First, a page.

Unfortunately, weeds do not grow in monoculture stands.  Lawns are almost always infested with numerous weeds (summer or winter), and this makes herbicide selection extremely important.  With luck and skill, one herbicide or herbicide tankmix application could take care of all weed problems.  Luck is having a weed population that can be controlled with one herbicide application, skill is knowing you have a weed population that can be controlled with one herbicide application.  Skillful weed identification removes the luck factor with herbicide selection.

Winter turfgrass weeds common throughout the state consist of numerous annuals, biennials and perennials.  The main grassy winter weed is annual bluegrass.  Annual bluegrass is probably the most common and troublesome turfgrass weed in North Carolina.  Winter broadleaf weeds are more diverse.  There are many common cool-season perennials such as dandelion, white clover, mock strawberry and mallow species.  There are also many common winter annual broadleaf weeds such as henbit, chickweed, speedwell, knawel, geranium and hop clover.  Wild garlic is another cool-season perennial weed that actively grows in the fall.  Check actual herbicide labels for the most accurate information concerning turfgrass tolerances, rates, adjuvant requirements, timings and weed species controlled.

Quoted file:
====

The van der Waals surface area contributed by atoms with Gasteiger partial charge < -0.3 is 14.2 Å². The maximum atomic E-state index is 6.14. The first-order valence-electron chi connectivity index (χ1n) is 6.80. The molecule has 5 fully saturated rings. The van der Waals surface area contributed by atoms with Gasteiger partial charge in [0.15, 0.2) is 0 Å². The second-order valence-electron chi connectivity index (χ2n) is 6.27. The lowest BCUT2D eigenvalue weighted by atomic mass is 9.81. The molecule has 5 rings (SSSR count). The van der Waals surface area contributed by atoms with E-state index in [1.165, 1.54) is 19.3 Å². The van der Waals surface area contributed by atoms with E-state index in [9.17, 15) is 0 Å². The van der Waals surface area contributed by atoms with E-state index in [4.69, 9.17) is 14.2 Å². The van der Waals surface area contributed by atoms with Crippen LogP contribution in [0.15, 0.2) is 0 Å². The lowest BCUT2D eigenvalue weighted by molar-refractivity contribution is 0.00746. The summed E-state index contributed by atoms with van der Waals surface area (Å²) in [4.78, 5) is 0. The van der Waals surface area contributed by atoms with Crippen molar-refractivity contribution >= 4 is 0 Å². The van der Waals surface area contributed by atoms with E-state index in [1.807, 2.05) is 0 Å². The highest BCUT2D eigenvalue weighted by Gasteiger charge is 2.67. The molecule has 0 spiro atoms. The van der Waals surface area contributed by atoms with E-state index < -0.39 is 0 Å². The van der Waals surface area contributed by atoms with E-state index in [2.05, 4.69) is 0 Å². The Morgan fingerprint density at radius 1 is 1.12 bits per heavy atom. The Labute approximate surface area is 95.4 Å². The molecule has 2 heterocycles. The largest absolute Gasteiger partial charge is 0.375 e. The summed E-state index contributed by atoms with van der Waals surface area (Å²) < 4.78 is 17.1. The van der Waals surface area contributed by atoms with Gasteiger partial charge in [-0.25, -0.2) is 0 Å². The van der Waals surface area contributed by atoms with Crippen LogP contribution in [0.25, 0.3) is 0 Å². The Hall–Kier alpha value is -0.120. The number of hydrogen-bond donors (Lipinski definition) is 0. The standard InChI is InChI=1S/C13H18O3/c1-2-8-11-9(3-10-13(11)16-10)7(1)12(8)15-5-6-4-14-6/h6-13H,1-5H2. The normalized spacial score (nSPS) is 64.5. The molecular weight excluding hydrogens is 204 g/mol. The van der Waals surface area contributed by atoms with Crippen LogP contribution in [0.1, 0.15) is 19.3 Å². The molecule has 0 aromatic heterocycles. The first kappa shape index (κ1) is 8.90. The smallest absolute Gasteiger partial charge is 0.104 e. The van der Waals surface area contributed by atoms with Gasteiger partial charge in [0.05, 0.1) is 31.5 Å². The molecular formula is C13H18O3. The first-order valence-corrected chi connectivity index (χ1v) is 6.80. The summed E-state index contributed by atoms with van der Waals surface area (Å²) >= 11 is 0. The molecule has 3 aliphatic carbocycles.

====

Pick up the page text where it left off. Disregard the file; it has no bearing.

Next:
Annual bluegrass

Annual bluegrass

Annual bluegrass control:  warm-season turf